Appropriating Greek tragedy: Community, democracy and other mythologies
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Taking as its starting point Nancy’s and Barthes’ concepts of myth, this thesis investigates discourses around community, democracy, ‘origin’ and ‘Western identity’ in stage adaptations of ‘classical’ Greek tragedy on contemporary European stages. It addresses the ways in which the theatre produces and perpetuates the myth of ‘classical’ Greece as the ‘origin’ of Europe and how this narrative raises issues around the possibility of a transnational European community. Each chapter explores a pivotal problem around community in modern appropriations of Greek tragedy: Chapter 1 analyses the notion of collectivity as produced by approaches to the Greek chorus. It investigates shifting paradigms from Schiller to twentieth-century avant-garde experiments and focuses on case studies by Müller, Vinaver, Ravenhill and others. Chapter 2 explores the representation of violence and sex, assessing the ‘obscene’ as a historically-constructed notion, comprising those segments of reality that are deemed unsuitable for public consumption in a given cultural context. Through a comparative analysis of five adaptations of the myth of Phaedra – from Euripides to Sarah Kane – it assesses changing attitudes towards ‘obscenity’, touching upon legal, aesthetic and moral issues. The chapter concludes with a discussion of the limits of representation in relation to censorship through Castellucci’s Purgatorio and Warlikowski’s (A)pollonia. Chapter 3 explores the myth of the simultaneous birth of theatre and democracy in ‘classical’ Athens and investigates the ideological assumptions implied by imagining the audience as the demos of democracy. It argues that adaptations of Greek tragedy have been used in the ‘democratic’ West to achieve self-definition in the context of globalization and European ‘transnationalisation’. This idea is explored through adaptations of Aeschylus’s The Persians, which defined ‘democratic’ Athens in opposition to the ‘barbarians’. Works by Sellars, Bieito, Gotscheff and Rimini Protokoll are discussed in this context. The thesis concludes with an analysis of Rimini Protokoll’s Prometheus in Athens.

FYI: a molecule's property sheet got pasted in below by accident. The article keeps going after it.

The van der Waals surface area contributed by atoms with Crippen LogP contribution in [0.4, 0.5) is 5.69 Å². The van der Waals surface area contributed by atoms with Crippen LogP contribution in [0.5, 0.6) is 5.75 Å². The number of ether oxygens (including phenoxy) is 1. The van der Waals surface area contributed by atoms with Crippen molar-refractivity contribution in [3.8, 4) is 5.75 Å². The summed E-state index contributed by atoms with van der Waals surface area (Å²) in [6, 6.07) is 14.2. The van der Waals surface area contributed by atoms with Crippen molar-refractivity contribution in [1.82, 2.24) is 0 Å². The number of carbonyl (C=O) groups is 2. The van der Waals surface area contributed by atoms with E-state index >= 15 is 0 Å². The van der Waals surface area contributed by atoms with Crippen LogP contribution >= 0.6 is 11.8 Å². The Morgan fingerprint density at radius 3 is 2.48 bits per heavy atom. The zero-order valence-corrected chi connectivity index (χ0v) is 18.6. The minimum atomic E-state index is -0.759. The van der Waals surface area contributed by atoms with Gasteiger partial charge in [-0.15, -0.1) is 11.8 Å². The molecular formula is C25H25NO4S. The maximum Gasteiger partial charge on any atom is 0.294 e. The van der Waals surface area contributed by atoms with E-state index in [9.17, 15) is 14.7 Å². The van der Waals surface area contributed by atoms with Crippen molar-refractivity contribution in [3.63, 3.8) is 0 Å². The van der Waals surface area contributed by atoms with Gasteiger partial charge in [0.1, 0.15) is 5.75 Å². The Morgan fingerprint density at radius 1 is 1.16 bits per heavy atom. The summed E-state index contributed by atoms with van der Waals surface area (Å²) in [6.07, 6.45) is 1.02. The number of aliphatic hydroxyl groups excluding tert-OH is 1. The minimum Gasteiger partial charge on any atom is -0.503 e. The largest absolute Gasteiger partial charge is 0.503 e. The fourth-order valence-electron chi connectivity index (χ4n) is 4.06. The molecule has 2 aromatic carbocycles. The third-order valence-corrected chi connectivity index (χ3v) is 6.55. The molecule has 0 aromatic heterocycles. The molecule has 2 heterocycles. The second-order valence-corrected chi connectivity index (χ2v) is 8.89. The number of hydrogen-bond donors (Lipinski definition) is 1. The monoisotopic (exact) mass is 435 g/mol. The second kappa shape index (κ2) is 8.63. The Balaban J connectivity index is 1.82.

- Theses